If one was a resident of Luzerne County, Pennsylvania and had been waiting desperately to attend a live, in-person campaign event featuring Joe Biden last Saturday it finally seemed that the magical moment had arrived. The previous evening, press releases had gone out announcing Joe’s triumphant visit for a special “drive-in” rally, accompanied by none other than reputed musical personality Jon Bon Jovi. The release didn’t specify where exactly in the county this was occurring, or what it would take to gain admittance — which was a bit curious.
First, you had to rely on the local newspaper to tell you where the event was even located. The report was who “spoke on the condition of anonymity” — as though the venue of a public presidential campaign rally was some sort of state secret. In trying to gain entry to the event that afternoon, I encountered a police officer who informed me that “pre-registration” had been required to attend, even though there was no publicly-available information as to how to “pre-register.” Finally, a Biden volunteer spilled the beans: the event was really open only to “party officials and donors.”
Now, this can supposedly be attributed to the Biden campaign’s hyper-cautious approach to the Covid pandemic. And there’s probably some validity — both political and epidemiological — to that rationale. But it’s still peculiar, and one might say disturbing, that public campaign events during the final phase of a presidential election have been effectively privatised under the auspices of virus control, as though that were the only option to ensure social distancing. If the price of mitigating virus spread is giving in-the-know elites another tier of special access to engage in the electoral process, that’s quite a bleak (and self-interested) tradeoff.
And there are more cynical interpretations of the Biden campaign’s tack here, because it’s an open question as to whether the general public would be interested in showing up to his events in the first place. Donald Trump, for his part, is still holding rip-roaring rallies several times a day like nothing’s changed since 2016. In Luzerne County that Saturday afternoon, Trump supporters far outnumbered Biden’s as they gathered en masse on the outskirts of Biden’s own event, with the goal — successfully accomplished — of shouting loudly at Biden’s motorcade as it entered the high school where the “drive in” event was taking place. They also drowned out the small cohort of Biden supporters who did manage to gather on the perimeter, shouting additional pleasantries at them like “Pedo Joe” and “Where’s Hunter?”
Granted, Luzerne County saw some of the biggest shifts to Trump anywhere in the country in 2016, helping him win Pennsylvania overall in a jarring upset, so you’d expect there to be an “enthusiasm” disparity there. The county was perhaps the national epicenter of electoral trends in de-industrialised, heavily white, economically adrift areas of the US that delivered an upset victory to Trump — he received a full 35% more raw votes there than the previous Republican nominee Mitt Romney did in 2012, which was an astonishing shift over just four years, even as raw population in the county . And much of that support remains fully in tact. But still, the scene that day was so weighted against Biden — again, at his own event — as to be comical.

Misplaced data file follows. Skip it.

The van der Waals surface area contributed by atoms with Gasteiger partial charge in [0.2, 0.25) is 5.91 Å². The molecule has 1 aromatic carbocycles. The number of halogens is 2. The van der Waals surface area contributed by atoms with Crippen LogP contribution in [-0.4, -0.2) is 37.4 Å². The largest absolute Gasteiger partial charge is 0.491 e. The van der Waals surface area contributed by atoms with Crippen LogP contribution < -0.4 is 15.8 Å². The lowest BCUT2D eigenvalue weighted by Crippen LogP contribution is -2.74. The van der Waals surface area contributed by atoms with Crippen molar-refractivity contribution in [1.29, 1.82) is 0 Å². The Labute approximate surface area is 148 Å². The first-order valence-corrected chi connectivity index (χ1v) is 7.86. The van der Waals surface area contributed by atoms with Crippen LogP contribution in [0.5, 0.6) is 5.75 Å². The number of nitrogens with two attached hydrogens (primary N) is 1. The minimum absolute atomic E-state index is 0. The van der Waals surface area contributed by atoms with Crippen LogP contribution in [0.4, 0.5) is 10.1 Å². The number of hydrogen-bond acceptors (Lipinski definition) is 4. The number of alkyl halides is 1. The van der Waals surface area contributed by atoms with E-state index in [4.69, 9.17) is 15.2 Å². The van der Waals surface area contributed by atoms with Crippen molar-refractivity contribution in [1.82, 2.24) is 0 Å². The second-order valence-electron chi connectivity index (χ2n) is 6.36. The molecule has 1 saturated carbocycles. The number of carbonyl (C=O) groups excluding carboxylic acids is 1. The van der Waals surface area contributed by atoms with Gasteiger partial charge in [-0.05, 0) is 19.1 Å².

If nothing else, the 2020 campaign will test the theory that on-the-ground, observable, in-person enthusiasm is any kind of significant determinant to a national election outcome. And in fairness to whoever’s calling the shots in Biden-land, there’s already someto believe Biden’s unprecedentedly hands-off approach may work. Even pre-Covid, during the Democratic primaries, the scant attendance at Biden’s campaign events and his paucity of paid campaign staff became a recurring object of ridicule. But then he ended up winning states he’d never set foot in by wide margins, blowing out candidates who’d raised and spent far more money.
Conversely, Trump’s swashbuckling rallies across the country in 2016 were routinely sneered at by journalists as self-indulgent wastes of time, but these rallies have an appreciable pro-Trump impact in electorally crucial areas such as Northeastern Pennsylvania. Home to outsized proportions of white people with less educational attainment — the percentage of residents who possess a college degree in Luzerne County () is well below the — voters there had an observably specific cultural affinity with Trump. And while that affinity remains — they have no qualms about displaying it with huge TRUMP flags attached to huge pickup trucks barrelling down the road — the question is whether this continued enthusiasm will be overridden by other segments of the electorate newly energised in opposition to Trump.